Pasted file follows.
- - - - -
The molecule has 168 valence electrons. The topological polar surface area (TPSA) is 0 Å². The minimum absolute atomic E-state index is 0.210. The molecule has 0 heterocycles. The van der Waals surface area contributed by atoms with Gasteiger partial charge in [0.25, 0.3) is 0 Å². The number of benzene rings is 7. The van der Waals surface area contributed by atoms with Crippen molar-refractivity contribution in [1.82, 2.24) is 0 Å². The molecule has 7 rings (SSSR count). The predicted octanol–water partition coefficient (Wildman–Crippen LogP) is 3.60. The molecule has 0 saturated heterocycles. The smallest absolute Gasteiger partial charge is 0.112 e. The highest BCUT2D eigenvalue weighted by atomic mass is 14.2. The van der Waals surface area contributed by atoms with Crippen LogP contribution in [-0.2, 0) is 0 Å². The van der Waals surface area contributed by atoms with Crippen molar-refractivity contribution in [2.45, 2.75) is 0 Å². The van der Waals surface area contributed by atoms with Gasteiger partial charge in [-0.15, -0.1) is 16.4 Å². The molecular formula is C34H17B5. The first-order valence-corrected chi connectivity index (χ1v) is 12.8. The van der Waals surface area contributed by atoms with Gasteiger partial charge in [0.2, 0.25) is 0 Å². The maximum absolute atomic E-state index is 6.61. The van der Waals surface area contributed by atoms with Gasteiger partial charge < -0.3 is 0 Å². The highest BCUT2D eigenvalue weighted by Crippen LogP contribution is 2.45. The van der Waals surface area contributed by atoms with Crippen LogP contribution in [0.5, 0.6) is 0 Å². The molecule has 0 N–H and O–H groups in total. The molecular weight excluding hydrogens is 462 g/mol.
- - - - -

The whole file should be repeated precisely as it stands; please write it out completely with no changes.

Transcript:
The molecule has 168 valence electrons. The topological polar surface area (TPSA) is 0 Å². The minimum absolute atomic E-state index is 0.210. The molecule has 0 heterocycles. The van der Waals surface area contributed by atoms with Gasteiger partial charge in [0.25, 0.3) is 0 Å². The number of benzene rings is 7. The van der Waals surface area contributed by atoms with Crippen molar-refractivity contribution in [1.82, 2.24) is 0 Å². The molecule has 7 rings (SSSR count). The predicted octanol–water partition coefficient (Wildman–Crippen LogP) is 3.60. The molecule has 0 saturated heterocycles. The smallest absolute Gasteiger partial charge is 0.112 e. The highest BCUT2D eigenvalue weighted by atomic mass is 14.2. The van der Waals surface area contributed by atoms with Crippen LogP contribution in [-0.2, 0) is 0 Å². The van der Waals surface area contributed by atoms with Crippen molar-refractivity contribution in [2.45, 2.75) is 0 Å². The van der Waals surface area contributed by atoms with Gasteiger partial charge in [-0.15, -0.1) is 16.4 Å². The molecular formula is C34H17B5. The first-order valence-corrected chi connectivity index (χ1v) is 12.8. The van der Waals surface area contributed by atoms with Gasteiger partial charge in [0.2, 0.25) is 0 Å². The maximum absolute atomic E-state index is 6.61. The van der Waals surface area contributed by atoms with Gasteiger partial charge < -0.3 is 0 Å². The highest BCUT2D eigenvalue weighted by Crippen LogP contribution is 2.45. The van der Waals surface area contributed by atoms with Crippen LogP contribution in [0.5, 0.6) is 0 Å². The molecule has 0 N–H and O–H groups in total. The molecular weight excluding hydrogens is 462 g/mol.